Directly to your questions, it remains hard to tell exactly how Egyptians feel about social and political issues, including the status of the Coptic community, which is, in government circles at least, an especially sensitive issue. As you point out, many Egyptians are relaxed about sectarian differences and want to live in peace with their fellow citizens. I am not entirely sure that this is a function of the fact that Copts are not among the elite. Your point is well taken, though. There are Christian artists, politicians, activists, actors and journalists who have contributed to Egyptian society, but they are the exceptions who prove the rule about the status of the Coptic community. About 40 percent of Copts reside in Upper Egypt, mostly Assiut and Minya, and are generally at the lower end of the socio-economic spectrum. Still, the issue of Muslim-Christian relations is hardly settled. If it were, the Muslim Brotherhood would not have strained at times recently to make the point that their vision for the new Egypt includes all Muslims and Christians. They are not exactly convincing, however. Khairat al Shater, the Brotherhood’s former presidential candidate, has called upon Christians to do their part in building a Muslim society. Despite al Shater’s logically contorted effort to sound progressive on the Coptic issue, there is ample anecdotal evidence to support the claim that many Egyptians want to avoid the sectarian politics that have come to be a feature in Lebanon, Iraq and Syria. The way in which Muslims protected Copts during the two Sundays of the uprising and the way Christians reciprocated in solidarity and celebration of being “Egyptian” was, quite frankly, inspiring. Episodes like these bolster claims that at least some of the Muslim-Christian violence during the Mubarak era was a function of the state’s manipulation.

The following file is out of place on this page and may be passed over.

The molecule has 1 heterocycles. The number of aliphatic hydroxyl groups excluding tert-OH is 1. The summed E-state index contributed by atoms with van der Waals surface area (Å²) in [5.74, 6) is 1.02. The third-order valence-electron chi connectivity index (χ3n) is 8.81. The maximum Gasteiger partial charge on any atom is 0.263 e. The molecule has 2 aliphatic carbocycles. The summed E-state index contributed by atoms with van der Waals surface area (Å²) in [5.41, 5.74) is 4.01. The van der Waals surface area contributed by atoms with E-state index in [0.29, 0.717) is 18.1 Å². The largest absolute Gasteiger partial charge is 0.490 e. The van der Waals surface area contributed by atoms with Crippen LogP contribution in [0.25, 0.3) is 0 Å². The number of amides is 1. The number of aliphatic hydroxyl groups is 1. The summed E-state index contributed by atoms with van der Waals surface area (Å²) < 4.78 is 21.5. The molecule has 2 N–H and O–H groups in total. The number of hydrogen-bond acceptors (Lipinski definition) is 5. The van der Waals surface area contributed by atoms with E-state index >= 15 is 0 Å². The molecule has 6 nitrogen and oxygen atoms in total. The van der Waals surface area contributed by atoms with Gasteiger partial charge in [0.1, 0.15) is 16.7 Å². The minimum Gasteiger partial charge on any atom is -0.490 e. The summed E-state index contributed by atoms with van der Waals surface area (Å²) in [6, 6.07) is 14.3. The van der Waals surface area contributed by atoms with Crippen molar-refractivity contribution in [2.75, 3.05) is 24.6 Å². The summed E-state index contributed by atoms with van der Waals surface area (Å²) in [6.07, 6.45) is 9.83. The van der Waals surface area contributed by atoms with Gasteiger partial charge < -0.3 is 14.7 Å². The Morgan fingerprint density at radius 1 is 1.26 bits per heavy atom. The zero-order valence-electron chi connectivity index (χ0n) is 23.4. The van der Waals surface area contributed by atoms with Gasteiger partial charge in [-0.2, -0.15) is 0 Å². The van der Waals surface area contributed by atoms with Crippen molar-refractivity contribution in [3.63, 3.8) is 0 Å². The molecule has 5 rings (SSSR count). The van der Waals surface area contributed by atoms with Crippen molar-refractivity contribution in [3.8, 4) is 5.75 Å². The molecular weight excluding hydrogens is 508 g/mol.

At the same time, there are chilling stories of intolerance. Shortly after the uprising, there were terrible incidents in which Salafists allegedly burned down a church in the Cairo neighborhood of Imbaba, and last October there was the “Maspero incident”, which I described as a pogrom in a blog post. More recently, in mid-March, a group of reportedly 300 Muslim lawyers prevented defense attorneys from entering an Assiut courthouse, where their Christian client was appealing a conviction for insulting the Prophet Muhammad. At first, the lawyers objected to the fact that defendant had a Muslim lawyer. When two Coptic attorneys subsequently replaced their Muslim colleagues, the 300 Muslim lawyers prevented them—under the threat of violence—from appearing in court on behalf of their client. Upper Egypt, in particular, has long been a flashpoint for sectarian tension and violence. Each of these episodes suggest that even if allegations that Mubarak’s regime was fostering anti-Christian sentiment in a cynical effort to ensure political control, those tensions continue to haunt the new Egypt.